In contrast, a profit and loss worksheet is a separate financial statement for reviewing the homeowner’s monthly income and expenditures. It deals not with the value of the home or the mortgage amount, but lists the homeowner’s personal income, monthly payments and ongoing obligations including mortgage payments.

With a firm mental grasp on the family finances through the aggregation of all assets of value and all debts on a balance sheet, comprised principally of the home as the family’s primary asset and all debts encumbering it, forward-looking and prudent financial decisions can be made.

A perceptive agent will use his understanding and expertise in evaluating the real estate market to help friends and clients determine the LTV ratio of their homes, also called a debt-over-value ratio. The LTV ratio reveals the depths of a homeowner’s negative equity beyond an LTV of 94%, the “break even ratio.”

Equipped with a determination of the home’s fair market value (FMV) and amount of trust deed debt, the agent can have a dialog with the homeowner about his financial options and his family’s future needs – housing and otherwise. Confidential discussions build long-term good will with real estate owners which the agent reaps the next time the homeowner considers or hears about a real estate transaction.

Family asset planning using a balance sheet

The balance sheet approach to setting a homeowner’s net worth is a meaningful exercise for a knowledgeable and experienced real estate broker or agent since it assists individuals in their estate building through the ownership of real estate. All investors and families that count the dollar amount of the annual increase in the value of their assets usually do so just after the end of each year. The analysis reveals whether the family is on track to meet long-term financial goals, or whether the family is insolvent and in need of a change in behavior – or assets. The balance sheet also helps the family determine which assets they best spend their earnings on and should keep and which assets they should discard.

A balance sheet distinguishes the relation between two basic things, assets and liabilities. Assets are tangible and intangible things of value held by the homeowner. Among them are liquid assets which take the form of cash or something easily converted to cash and include money held in a savings account or tradeable stocks and bonds. [See first tuesday Form 207-1 §1 and 2]

Generally, the largest dollar-valued asset a homeowner will ever own is his home. It is historically considered an illiquid asset as its equity, if positive, cannot quickly be converted to cash. With a positive equity stake in the home, the owner treats it as a valued asset and thus maintains and improves it. Over time, the property’s equity buildup can be cashed-out by either further financing or sale.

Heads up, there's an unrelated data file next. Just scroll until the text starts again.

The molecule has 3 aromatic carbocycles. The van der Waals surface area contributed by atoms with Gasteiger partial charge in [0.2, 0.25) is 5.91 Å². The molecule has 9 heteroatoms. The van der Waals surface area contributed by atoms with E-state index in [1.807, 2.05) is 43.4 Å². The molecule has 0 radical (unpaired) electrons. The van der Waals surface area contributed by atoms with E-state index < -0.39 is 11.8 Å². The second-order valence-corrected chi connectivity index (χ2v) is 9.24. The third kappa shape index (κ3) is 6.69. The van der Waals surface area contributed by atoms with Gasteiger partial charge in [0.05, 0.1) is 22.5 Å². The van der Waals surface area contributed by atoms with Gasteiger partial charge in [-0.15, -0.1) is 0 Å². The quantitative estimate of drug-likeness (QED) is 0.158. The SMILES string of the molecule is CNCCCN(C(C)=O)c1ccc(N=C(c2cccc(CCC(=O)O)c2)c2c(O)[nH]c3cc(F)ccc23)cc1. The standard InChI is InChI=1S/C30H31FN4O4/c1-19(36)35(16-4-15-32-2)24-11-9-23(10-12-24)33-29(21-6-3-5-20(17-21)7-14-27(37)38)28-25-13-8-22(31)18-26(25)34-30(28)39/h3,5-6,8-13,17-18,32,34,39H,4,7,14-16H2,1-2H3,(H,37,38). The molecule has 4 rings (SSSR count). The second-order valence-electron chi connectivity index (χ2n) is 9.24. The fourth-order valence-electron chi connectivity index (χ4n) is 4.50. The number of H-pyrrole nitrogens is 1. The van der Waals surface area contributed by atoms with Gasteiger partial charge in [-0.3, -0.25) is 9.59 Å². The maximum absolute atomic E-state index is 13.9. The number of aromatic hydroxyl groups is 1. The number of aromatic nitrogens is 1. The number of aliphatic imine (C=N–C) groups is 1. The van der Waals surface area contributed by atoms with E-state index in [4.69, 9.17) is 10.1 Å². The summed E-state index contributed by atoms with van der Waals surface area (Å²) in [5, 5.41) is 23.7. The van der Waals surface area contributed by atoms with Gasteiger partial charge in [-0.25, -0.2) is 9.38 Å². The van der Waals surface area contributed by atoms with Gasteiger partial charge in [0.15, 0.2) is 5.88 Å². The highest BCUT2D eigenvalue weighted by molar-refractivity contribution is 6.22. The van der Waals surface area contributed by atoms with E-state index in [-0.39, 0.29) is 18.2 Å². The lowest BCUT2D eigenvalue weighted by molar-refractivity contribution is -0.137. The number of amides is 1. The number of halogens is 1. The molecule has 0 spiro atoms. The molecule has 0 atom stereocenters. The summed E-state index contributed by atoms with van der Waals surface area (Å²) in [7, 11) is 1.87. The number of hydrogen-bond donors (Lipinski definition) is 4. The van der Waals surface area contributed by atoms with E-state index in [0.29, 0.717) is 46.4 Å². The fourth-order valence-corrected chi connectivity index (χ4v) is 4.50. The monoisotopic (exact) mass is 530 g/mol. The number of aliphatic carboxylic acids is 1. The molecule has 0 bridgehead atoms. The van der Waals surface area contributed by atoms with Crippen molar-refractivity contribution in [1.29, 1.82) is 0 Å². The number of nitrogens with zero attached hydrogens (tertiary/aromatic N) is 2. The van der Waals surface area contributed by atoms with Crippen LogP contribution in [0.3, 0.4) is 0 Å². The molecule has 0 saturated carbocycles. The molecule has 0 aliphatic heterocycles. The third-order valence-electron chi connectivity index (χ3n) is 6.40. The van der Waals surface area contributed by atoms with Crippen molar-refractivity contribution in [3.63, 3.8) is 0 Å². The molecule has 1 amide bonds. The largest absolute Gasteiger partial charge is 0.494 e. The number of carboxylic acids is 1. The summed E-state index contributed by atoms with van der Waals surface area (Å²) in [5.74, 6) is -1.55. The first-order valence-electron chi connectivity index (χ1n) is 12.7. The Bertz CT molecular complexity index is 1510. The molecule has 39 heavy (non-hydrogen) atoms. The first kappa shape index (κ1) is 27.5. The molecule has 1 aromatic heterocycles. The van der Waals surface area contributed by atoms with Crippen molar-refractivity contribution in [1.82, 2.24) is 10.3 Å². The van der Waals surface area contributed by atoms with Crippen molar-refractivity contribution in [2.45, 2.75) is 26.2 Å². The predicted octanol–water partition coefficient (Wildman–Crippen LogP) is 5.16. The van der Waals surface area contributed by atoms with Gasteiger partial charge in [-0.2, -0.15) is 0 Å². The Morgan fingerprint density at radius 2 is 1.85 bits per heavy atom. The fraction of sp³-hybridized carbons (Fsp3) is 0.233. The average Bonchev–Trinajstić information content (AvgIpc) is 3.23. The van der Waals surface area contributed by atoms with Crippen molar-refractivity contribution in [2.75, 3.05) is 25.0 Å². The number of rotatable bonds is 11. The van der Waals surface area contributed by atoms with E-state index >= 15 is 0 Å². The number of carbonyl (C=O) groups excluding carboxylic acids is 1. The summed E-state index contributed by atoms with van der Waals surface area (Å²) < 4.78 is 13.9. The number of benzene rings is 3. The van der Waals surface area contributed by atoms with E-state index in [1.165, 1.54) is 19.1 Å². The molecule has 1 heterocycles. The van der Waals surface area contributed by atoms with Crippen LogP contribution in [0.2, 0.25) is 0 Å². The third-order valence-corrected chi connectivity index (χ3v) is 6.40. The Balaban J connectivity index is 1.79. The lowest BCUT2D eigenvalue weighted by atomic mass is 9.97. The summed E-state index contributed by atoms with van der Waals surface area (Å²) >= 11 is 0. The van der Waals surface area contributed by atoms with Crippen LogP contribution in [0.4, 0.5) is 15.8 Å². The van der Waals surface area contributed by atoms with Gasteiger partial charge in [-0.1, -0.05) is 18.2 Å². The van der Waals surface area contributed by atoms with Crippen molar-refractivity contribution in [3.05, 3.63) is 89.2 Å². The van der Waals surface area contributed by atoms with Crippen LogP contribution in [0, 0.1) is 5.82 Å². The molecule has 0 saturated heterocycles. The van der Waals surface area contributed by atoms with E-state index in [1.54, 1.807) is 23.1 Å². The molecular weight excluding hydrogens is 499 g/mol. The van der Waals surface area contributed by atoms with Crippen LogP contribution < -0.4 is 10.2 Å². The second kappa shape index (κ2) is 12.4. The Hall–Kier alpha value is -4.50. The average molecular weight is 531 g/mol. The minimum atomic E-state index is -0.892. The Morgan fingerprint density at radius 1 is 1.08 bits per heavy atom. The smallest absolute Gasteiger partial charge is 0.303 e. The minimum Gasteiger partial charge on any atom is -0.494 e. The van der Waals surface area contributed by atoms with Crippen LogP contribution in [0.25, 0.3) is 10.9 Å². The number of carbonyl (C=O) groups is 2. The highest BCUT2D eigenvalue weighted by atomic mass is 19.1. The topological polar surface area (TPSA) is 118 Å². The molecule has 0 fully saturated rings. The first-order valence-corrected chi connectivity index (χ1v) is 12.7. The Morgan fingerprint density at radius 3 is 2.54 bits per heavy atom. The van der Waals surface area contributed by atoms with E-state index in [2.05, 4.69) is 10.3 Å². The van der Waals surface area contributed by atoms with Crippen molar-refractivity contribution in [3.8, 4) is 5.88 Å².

Other items make up a homeowner’s assets, such as funds held in a retirement accounts, ownership interests in businesses and trust deed notes owned. Vehicles and equipment owned are also assets, as well as furniture, electronic equipment and any other item of recognized value, such as collectibles. [See first tuesday Form 207-1 §5 through 9]

Liabilities are the flipside of the financial coin. Together, liabilities and net (or negative) worth are equal to the value of the assets (formula: assets minus liabilities equals net worth). Liabilities included in a balance sheet are financial obligations – debts – owed to others, including real estate mortgages and auto loans, charge accounts, credit card balances, one year’s amount of alimony/child support/lease payments and loans collateralized by stocks, bonds or notes. [See first tuesday Form 207-1 §11 through 15]

A homeowner’s net worth is revealed when his total liabilities are subtracted from the current fair market value of his assets. The net worth is a primary determinant of financial wealth and should be known by all individuals, homeowners and otherwise. When net worth is positive, the homeowner is “worth” more than he owes to creditors – he is solvent.

However, this balancing act is immediately upended when a high-value asset, such as the homeowner’s residence, has a negative equity (the mortgage debt exceeds the home’s FMV). If the negative equity is large enough, the homeowner’s value of other assets is overwhelmed; his net worth appears as a negative figure. Instead of a positive measure of wealth, the negative net worth is a measure of insolvency. When insolvent, the homeowner is a candidate for bankruptcy protection. It is in this context that the agent reviews the pros and cons of continuing to own and occupy the property.